Last season, Lions fans wailed and groaned and gnashed their teeth about the team’s inability to run and stop the run. All season long, the frustration boiled and rolled about the team’s constant struggle on second- and third-and-long, the team’s slow, predictable starts, and the apparent necessity of the high-powered offense to rely on the defense for momentum.

This hue and cry reached its peak during that fateful three-game stretch: obviously, the Lions could pass and score nearly at will—but just as obviously, opponents could pass and score completely at will. This was the state of the team as we remember it, and for eight long months we saw no evidence to the contrary.

Now, it seems, the Lions are able to ball with a modicum of effectiveness, especially on first and second down. Now, the Lions are much, much better at stopping the run. Now, every Lions fan is screaming for them to drop into shotgun and throw it fifty times a game because “it worked last year.” The problem is, it didn’t.

The Lions are better this year.

The “throw it fifty times” offense has been solved, league-wide; check the Packers’, Giants’, and Saints’ results so far if you don’t believe me. Defenses are dropping very deep in coverage and demanding offenses either find balance or be perfect. The Lions are not quite balanced, and not quite perfect, and the results are what they are.

But as I walked up the steps to the Ford Field concourse Sunday afternoon, I heard two fans loudly proclaiming the team “just wasn’t good” and “didn’t do anything well.”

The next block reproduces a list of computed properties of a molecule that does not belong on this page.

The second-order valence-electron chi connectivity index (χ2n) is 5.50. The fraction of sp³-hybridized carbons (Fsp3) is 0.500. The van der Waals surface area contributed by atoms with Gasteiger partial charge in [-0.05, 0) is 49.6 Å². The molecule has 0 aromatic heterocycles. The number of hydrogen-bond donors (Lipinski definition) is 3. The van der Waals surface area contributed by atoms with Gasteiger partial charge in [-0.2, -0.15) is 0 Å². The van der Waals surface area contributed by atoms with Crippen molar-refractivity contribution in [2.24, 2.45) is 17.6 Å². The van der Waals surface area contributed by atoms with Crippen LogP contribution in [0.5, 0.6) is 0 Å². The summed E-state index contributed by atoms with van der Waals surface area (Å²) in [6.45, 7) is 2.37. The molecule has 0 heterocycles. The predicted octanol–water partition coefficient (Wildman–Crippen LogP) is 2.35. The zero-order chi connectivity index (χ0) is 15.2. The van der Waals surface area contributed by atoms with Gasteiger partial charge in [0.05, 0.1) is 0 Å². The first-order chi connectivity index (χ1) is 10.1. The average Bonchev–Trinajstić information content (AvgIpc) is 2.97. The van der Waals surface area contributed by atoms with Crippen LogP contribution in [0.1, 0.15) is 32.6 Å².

"They played sweet defense," I said—which stopped them in their tracks, mouths agape.

It’s true: The Lions held a Minnesota Vikings team that had just beat the Invincible 49ers to just 238 total yards and just six offensive points. In fact, if you subtract the five non-defensive touchdowns, the defense has allowed just 79 points in four games; that’d slot them 11th between Atlanta (76) and Green Bay (81). But of course, it’s a lot easier to rage about how no Lion could bring Adrian Peterson down on first contact than it is to admit that nobody brings down Adrian Peterson on first contact.

It’s cognitive dissonance: contrary to all expectations, the Lions offense is not an unstoppable passing juggernaut, the defense is not wet tissue paper, and the Rams, Titans, and Vikings are not terrible. All Lions fans are feeling some combination of surprise, dread, guilt, anger, or embarrassment. That doesn’t mean the season is lost, or the pieces aren’t in place, or that heads need to roll.

Well, no, some heads need to roll: the heads of everyone responsible for the Lions' kick coverage.

The Lions would be 3-1 if it weren't for galactically, horribly, awfully terrible special teams play. Literally no team in NFL history has ever given up kick and punt returns for touchdowns in back-to-back weeks before. The Lions have allowed those four returns for touchdowns, the rest of the NFL has allowed just five.